Reporting Elder Abuse
Reports of elder adults (age 65 and older) and dependent adults (disabled adults aged 18 - 64) who are unable to meet their own needs or are victims of abuse, neglect or exploitation can be made as follows:
- To Your County Adult Protective Services (APS) agency. The Web site of the California Department of Social Services (CDSS) lists the county APS offices in all 58 counties. County APS agencies investigate reports of abuse of elders and dependent adults who live in private homes and hotels, or hospitals and health clinics, when the abuser is not a staff member. From the CDSS Web site, follow the "Report Abuse" link to find county APS information.
- To the Licensing and Certification Program of the California Department of Health Services (DHS). DHS Licensing and Certification oversees health facilities such as nursing homes. If you do not want to discuss the problem with anyone in the nursing home, and you believe the nursing home is not or has not protected your rights or the rights of others, you may call the Department of Health Services, Licensing and Certification District Office. The telephone number of the office should be posted in nursing homes and also listed in the "Licensing and Certification," "Nursing Home Residents Rights Fact Sheets" section of the DHS Web site.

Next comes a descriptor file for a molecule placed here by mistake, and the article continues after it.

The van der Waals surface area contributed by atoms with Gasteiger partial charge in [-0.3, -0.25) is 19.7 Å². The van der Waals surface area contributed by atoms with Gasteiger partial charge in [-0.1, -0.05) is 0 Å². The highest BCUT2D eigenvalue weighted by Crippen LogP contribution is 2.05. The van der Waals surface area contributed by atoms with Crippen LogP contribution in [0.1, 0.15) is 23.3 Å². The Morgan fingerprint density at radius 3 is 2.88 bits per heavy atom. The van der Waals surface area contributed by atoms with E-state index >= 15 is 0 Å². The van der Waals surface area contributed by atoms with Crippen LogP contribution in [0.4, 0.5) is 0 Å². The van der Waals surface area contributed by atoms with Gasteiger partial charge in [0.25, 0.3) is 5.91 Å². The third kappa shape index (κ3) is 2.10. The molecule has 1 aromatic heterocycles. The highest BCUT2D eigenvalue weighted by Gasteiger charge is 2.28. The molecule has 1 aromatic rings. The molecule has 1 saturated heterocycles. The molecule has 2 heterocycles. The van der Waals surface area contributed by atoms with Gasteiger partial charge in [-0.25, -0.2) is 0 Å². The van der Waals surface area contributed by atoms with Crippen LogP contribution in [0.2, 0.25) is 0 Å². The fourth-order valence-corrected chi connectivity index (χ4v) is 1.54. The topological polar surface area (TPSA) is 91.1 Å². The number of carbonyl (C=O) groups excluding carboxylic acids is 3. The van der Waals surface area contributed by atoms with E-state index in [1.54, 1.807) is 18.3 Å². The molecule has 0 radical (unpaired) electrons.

- To the Long-Term Care Ombudsman's Office of the California Department of Aging or local Ombudsman Programs statewide. The Ombudsman handles reports of abuse that occur in a nursing home, a board and care home, a residential facility, or a long-term care facility. Local Ombudsman Program phone numbers are posted in care facilities and local and state program phone numbers are available at the Department of Aging Web site.
- To the California Attorney General Bureau of Medi-Cal Fraud and Elder Abuse, which works to protect patients from abuse or neglect in nursing homes and other long-term care facilities. To report elder abuse, contact the Attorney General's toll-free hotline at (800) 722-0432
- To any local law enforcement agency.
The California Department of Justice, in cooperation with AARP, has published the booklet, "A Citizen's Guide to Preventing and Reporting Elder Abuse," which provides helpful hints on how to detect the most common warning signs of physical, emotional and financial elder abuse and neglect in long-term care facilities.
The National Center on Elder Abuse (NCEA), funded by the U.S. Administration on Aging, is a gateway to resources on elder abuse, neglect, and exploitation. The center's Web site contains a comprehensive list of toll-free numbers for reporting domestic and institutional elder abuse and an information clearinghouse.